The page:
Jōe (浄衣) (sometimes translated from Japanese as "pure cloth") is a garment worn in Japan by people attending religious ceremonies and activities, including Buddhist and Shinto related occasions. The jōe is essentially a white kariginu, traditional hunting robes worn by nobles during the Heian period.
Not only Shinto and Buddhist priests can be found wearing Jōe at rituals, but laymen as well, for example when participating in pilgrimage such as the Shikoku Pilgrimage. The garment is usually white or yellow and is made of linen or silk depending on its kind and use.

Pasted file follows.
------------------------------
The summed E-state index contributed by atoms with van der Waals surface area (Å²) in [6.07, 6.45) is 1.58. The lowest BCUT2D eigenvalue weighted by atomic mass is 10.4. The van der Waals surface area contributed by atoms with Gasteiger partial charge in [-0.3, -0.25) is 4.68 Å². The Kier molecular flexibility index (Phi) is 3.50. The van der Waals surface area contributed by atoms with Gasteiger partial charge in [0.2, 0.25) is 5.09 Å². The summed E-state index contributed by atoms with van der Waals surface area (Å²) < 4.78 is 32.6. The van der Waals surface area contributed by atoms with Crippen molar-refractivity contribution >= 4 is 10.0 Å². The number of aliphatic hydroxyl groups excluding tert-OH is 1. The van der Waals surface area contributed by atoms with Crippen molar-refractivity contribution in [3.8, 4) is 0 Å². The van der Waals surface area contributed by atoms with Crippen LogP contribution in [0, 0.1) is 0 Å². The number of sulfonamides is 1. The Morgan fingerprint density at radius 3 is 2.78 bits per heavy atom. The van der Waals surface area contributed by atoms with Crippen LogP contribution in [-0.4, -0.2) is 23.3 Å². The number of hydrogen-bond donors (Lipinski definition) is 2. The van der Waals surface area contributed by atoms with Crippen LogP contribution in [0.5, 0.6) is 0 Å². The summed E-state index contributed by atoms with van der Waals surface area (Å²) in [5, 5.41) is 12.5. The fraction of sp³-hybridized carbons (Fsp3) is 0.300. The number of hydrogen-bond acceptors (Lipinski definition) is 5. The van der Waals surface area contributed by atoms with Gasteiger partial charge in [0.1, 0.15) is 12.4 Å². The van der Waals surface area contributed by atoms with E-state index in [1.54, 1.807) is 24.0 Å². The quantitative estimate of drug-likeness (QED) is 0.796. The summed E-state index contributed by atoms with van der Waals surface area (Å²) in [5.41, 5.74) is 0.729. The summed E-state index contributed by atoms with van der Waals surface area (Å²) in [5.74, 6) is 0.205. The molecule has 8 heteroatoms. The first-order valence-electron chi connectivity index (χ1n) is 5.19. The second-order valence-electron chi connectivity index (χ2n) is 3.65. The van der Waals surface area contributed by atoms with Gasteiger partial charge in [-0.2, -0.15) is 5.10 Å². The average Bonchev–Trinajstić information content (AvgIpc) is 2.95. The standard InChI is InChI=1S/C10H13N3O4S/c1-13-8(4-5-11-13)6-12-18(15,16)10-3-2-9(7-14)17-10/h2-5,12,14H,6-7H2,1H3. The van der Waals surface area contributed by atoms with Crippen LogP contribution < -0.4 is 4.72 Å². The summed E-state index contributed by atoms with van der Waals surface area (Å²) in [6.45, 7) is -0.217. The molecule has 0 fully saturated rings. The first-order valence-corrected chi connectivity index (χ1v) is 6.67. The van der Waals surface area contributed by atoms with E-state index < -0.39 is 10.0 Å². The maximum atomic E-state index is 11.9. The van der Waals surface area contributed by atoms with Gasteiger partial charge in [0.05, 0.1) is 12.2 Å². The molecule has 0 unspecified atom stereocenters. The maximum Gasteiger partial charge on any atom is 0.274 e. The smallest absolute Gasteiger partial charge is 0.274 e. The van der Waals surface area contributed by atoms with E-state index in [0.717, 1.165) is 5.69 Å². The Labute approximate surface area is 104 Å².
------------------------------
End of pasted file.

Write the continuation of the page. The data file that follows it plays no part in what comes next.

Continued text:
The Shinto priest who wears the jōe is attired in a peaked cap called tate-eboshi, an outer tunic called the jōe proper, an outer robe called jōe no sodegukuri no o, an undergarment called hitoe, ballooning trousers called sashinuki or nubakama, and a girdle called jōe no ate-obi. He can carry a ceremonial wand called haraegushi or another called shaku, as in the photo.
- Basic terms of Shinto (with illustration)
- Courtier in Shinto ceremonial robe (with illustration)
- "Jo-e (浄衣)". Yahoo! Encyclopedia (Shogakukan 日本大百科全書) (in Japanese). Shogakukan. Retrieved 2009-04-10.